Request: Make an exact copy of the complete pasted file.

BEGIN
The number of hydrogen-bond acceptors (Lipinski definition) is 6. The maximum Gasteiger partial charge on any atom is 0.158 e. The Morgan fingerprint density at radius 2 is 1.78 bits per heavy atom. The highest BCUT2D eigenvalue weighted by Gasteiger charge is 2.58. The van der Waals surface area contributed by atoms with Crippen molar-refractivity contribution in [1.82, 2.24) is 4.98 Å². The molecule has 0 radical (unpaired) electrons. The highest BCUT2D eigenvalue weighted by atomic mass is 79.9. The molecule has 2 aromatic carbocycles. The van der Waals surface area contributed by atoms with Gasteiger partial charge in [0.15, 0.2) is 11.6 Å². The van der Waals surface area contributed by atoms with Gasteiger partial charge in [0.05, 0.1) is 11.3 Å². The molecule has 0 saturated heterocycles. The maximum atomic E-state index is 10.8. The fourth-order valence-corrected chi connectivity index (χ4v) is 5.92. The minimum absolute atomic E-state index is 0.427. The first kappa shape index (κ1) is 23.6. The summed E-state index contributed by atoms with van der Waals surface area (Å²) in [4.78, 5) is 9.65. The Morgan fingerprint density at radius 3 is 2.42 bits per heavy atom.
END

The number of hydrogen-bond acceptors (Lipinski definition) is 6. The maximum Gasteiger partial charge on any atom is 0.158 e. The Morgan fingerprint density at radius 2 is 1.78 bits per heavy atom. The highest BCUT2D eigenvalue weighted by Gasteiger charge is 2.58. The van der Waals surface area contributed by atoms with Crippen molar-refractivity contribution in [1.82, 2.24) is 4.98 Å². The molecule has 0 radical (unpaired) electrons. The highest BCUT2D eigenvalue weighted by atomic mass is 79.9. The molecule has 2 aromatic carbocycles. The van der Waals surface area contributed by atoms with Gasteiger partial charge in [0.15, 0.2) is 11.6 Å². The van der Waals surface area contributed by atoms with Gasteiger partial charge in [0.05, 0.1) is 11.3 Å². The molecule has 0 saturated heterocycles. The maximum atomic E-state index is 10.8. The fourth-order valence-corrected chi connectivity index (χ4v) is 5.92. The minimum absolute atomic E-state index is 0.427. The first kappa shape index (κ1) is 23.6. The summed E-state index contributed by atoms with van der Waals surface area (Å²) in [4.78, 5) is 9.65. The Morgan fingerprint density at radius 3 is 2.42 bits per heavy atom.